#MenAreTrash is an important global tag created in response to gender-based violence against womxn. Recently, following the murder of Karabo Mokoena by her boyfriend, we saw an outpouring from womxn across the country and on social media, where the hashtag went viral. While the deaths of Courtney Pieters, a toddler found dead in a shallow grave, and Lerato Moloi, who died in a suspected corrective rape attack, just this month alone, added to the high numbers of womxn and girls murdered in the country.
- READ The Real Story Behind #menaretrash, South Africa’s Response to Domestic Violence
On average, every eight hours a womxn dies at the hands of an intimate partner in South Africa. With ongoing discussions about violence against womxn, we’ve reached out to artists to submit visual works in response to the #MenAreTrash movement. Artworks by artists with * next to their names will be auctioned, and the proceeds will go to non-profit organisation Sonke Gender Justice. Auction to take place on 1 June on our Instagram page (follow our social media pages for updates). UPDATE: Artist Lady Skollie has donate R8 000, generated from the sales of her #SorryNotSorry artworks, and has also made 30 more prints available for purchase (see below). All proceeds to go to Sonke.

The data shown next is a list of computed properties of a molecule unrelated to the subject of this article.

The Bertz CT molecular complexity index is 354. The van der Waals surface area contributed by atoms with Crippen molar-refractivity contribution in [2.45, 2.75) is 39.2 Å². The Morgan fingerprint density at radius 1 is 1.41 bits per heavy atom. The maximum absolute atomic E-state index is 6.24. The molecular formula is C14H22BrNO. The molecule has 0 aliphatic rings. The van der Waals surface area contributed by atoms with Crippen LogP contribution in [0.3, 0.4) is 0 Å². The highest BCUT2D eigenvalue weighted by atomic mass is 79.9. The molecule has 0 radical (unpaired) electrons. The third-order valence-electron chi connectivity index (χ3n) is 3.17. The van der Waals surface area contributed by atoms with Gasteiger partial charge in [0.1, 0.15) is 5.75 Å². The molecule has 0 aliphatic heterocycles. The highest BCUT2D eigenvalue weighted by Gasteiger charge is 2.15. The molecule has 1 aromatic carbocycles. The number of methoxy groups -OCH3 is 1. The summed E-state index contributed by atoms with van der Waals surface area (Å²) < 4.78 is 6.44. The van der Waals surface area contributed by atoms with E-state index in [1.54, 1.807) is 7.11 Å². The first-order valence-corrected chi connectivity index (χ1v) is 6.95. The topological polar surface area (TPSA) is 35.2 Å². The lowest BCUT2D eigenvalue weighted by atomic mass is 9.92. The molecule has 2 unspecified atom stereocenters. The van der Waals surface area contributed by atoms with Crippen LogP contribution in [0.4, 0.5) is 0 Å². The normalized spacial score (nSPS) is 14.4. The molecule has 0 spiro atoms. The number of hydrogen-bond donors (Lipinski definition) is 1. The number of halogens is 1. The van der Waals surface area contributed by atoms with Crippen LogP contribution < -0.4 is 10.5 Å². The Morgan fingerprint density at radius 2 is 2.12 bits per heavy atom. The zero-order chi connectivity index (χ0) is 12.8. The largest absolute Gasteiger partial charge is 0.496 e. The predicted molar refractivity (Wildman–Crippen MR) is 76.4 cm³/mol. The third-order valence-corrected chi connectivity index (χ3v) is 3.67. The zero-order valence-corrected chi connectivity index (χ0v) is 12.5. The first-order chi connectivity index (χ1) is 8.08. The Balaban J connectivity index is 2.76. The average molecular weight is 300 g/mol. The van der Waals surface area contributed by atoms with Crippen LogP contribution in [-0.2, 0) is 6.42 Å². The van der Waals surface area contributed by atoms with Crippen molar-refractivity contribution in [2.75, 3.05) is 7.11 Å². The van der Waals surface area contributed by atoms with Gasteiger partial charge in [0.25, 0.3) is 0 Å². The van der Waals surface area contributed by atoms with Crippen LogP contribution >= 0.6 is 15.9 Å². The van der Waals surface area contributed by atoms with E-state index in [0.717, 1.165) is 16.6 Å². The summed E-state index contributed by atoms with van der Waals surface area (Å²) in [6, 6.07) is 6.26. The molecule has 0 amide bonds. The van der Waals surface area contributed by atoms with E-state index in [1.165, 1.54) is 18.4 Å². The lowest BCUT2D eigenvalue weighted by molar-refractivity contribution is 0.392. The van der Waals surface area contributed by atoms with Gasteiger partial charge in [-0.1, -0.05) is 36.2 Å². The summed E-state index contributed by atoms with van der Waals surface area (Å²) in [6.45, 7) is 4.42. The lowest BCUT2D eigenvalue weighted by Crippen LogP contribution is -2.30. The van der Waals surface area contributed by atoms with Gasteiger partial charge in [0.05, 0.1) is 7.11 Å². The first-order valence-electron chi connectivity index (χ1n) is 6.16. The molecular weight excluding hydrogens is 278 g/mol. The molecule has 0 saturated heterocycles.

“The movement is so powerful because our voices are no longer silenced. I recently took a self-defense class, and that has motivated me to be confident and in control of my body and my safety.” – Thami
“The attack on girls and women is frustrating and wrong. It needs to end. Men can do better. To quote Ellen G White: ‘The greatest want of the world is the want of men – men who will not be bought or sold; men who in their inmost souls are true and honest; men who do not fear to call sin by its right name; men whose conscience is as true to duty as the needle to the pole; men who will stand for the right though the heavens fall.'” – Thandiwe
“The biggest problem with the #menaretrash movement is the ownership. Men are not taking responsibility for their actions, from cat-calling to rape and murdering, there are very few consequences. It starts small, and if you get away with it then, what’s ever going to stop you? Shame, you’re so angry about being called trash, we’re just concerned for our lives.
“In the words of Kiri Rupiah, ‘Men Are Trash is not an indictment of men but rather of patriarchy’.I knew I wanted to do something to commemorate Karabo Mokoena. I spent a long time choosing an image, looking through photographs of her that were used in news articles, finally deciding on one where she is able to peacefully and steadily meet our eyes again. I did it in the style of Mexican votive paintings, adding a halo of stars in gold leaf. Votive paintings are meant to give thanks for miracles, but also to bear testimony. This one bears testimony to a life lost to toxic patriarchy.” – Katrine